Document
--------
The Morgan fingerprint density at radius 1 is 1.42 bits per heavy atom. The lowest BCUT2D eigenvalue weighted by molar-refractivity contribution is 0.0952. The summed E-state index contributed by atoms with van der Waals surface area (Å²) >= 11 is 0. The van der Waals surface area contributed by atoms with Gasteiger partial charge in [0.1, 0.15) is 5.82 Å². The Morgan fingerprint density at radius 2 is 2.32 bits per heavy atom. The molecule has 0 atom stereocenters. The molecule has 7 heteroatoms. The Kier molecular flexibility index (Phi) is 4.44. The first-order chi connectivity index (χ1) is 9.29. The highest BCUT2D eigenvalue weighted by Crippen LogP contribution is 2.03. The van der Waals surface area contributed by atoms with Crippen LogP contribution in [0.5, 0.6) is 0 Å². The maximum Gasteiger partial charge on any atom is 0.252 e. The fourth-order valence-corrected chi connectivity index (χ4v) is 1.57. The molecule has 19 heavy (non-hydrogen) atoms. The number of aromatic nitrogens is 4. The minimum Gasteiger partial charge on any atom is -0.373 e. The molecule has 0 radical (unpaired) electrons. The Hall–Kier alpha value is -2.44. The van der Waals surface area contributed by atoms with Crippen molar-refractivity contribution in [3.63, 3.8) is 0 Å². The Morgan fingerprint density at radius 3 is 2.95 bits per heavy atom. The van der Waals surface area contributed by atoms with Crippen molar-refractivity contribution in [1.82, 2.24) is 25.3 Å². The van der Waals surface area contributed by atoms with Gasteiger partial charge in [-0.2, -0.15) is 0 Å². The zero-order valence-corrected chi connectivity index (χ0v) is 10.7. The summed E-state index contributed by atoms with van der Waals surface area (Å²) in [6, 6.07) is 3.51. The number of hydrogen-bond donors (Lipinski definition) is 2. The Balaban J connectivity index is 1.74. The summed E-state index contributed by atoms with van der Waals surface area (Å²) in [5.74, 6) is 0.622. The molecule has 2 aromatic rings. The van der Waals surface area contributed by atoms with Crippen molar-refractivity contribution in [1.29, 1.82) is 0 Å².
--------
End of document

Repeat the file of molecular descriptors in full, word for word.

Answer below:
The Morgan fingerprint density at radius 1 is 1.42 bits per heavy atom. The lowest BCUT2D eigenvalue weighted by molar-refractivity contribution is 0.0952. The summed E-state index contributed by atoms with van der Waals surface area (Å²) >= 11 is 0. The van der Waals surface area contributed by atoms with Gasteiger partial charge in [0.1, 0.15) is 5.82 Å². The Morgan fingerprint density at radius 2 is 2.32 bits per heavy atom. The molecule has 0 atom stereocenters. The molecule has 7 heteroatoms. The Kier molecular flexibility index (Phi) is 4.44. The first-order chi connectivity index (χ1) is 9.29. The highest BCUT2D eigenvalue weighted by Crippen LogP contribution is 2.03. The van der Waals surface area contributed by atoms with Crippen LogP contribution in [0.5, 0.6) is 0 Å². The maximum Gasteiger partial charge on any atom is 0.252 e. The fourth-order valence-corrected chi connectivity index (χ4v) is 1.57. The molecule has 19 heavy (non-hydrogen) atoms. The number of aromatic nitrogens is 4. The minimum Gasteiger partial charge on any atom is -0.373 e. The molecule has 0 radical (unpaired) electrons. The Hall–Kier alpha value is -2.44. The van der Waals surface area contributed by atoms with Crippen molar-refractivity contribution in [3.63, 3.8) is 0 Å². The Morgan fingerprint density at radius 3 is 2.95 bits per heavy atom. The van der Waals surface area contributed by atoms with Crippen molar-refractivity contribution in [1.82, 2.24) is 25.3 Å². The van der Waals surface area contributed by atoms with Gasteiger partial charge in [-0.2, -0.15) is 0 Å². The zero-order valence-corrected chi connectivity index (χ0v) is 10.7. The summed E-state index contributed by atoms with van der Waals surface area (Å²) in [6, 6.07) is 3.51. The number of hydrogen-bond donors (Lipinski definition) is 2. The Balaban J connectivity index is 1.74. The summed E-state index contributed by atoms with van der Waals surface area (Å²) in [5.74, 6) is 0.622. The molecule has 2 aromatic rings. The van der Waals surface area contributed by atoms with Crippen molar-refractivity contribution in [1.29, 1.82) is 0 Å².